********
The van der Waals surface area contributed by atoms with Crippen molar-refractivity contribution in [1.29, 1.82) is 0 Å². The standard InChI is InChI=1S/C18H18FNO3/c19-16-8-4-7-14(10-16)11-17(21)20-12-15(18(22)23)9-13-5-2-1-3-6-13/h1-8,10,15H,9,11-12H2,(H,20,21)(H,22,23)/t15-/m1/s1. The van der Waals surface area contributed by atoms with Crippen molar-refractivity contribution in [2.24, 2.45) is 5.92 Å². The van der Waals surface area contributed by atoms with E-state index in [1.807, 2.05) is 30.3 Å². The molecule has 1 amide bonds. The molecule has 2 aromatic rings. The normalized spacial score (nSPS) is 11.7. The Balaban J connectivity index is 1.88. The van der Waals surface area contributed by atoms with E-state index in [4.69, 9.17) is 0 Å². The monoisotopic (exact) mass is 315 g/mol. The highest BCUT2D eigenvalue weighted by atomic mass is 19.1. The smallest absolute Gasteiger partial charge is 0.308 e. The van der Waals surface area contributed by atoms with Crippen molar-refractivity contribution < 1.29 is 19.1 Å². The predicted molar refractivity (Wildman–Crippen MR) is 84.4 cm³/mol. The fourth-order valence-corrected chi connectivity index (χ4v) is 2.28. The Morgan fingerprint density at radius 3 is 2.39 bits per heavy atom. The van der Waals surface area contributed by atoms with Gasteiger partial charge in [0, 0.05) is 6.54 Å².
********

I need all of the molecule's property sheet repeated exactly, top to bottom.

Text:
The van der Waals surface area contributed by atoms with Crippen molar-refractivity contribution in [1.29, 1.82) is 0 Å². The standard InChI is InChI=1S/C18H18FNO3/c19-16-8-4-7-14(10-16)11-17(21)20-12-15(18(22)23)9-13-5-2-1-3-6-13/h1-8,10,15H,9,11-12H2,(H,20,21)(H,22,23)/t15-/m1/s1. The van der Waals surface area contributed by atoms with Crippen molar-refractivity contribution in [2.24, 2.45) is 5.92 Å². The van der Waals surface area contributed by atoms with E-state index in [1.807, 2.05) is 30.3 Å². The molecule has 1 amide bonds. The molecule has 2 aromatic rings. The normalized spacial score (nSPS) is 11.7. The Balaban J connectivity index is 1.88. The van der Waals surface area contributed by atoms with E-state index in [4.69, 9.17) is 0 Å². The monoisotopic (exact) mass is 315 g/mol. The highest BCUT2D eigenvalue weighted by atomic mass is 19.1. The smallest absolute Gasteiger partial charge is 0.308 e. The van der Waals surface area contributed by atoms with Crippen molar-refractivity contribution < 1.29 is 19.1 Å². The predicted molar refractivity (Wildman–Crippen MR) is 84.4 cm³/mol. The fourth-order valence-corrected chi connectivity index (χ4v) is 2.28. The Morgan fingerprint density at radius 3 is 2.39 bits per heavy atom. The van der Waals surface area contributed by atoms with Gasteiger partial charge in [0, 0.05) is 6.54 Å².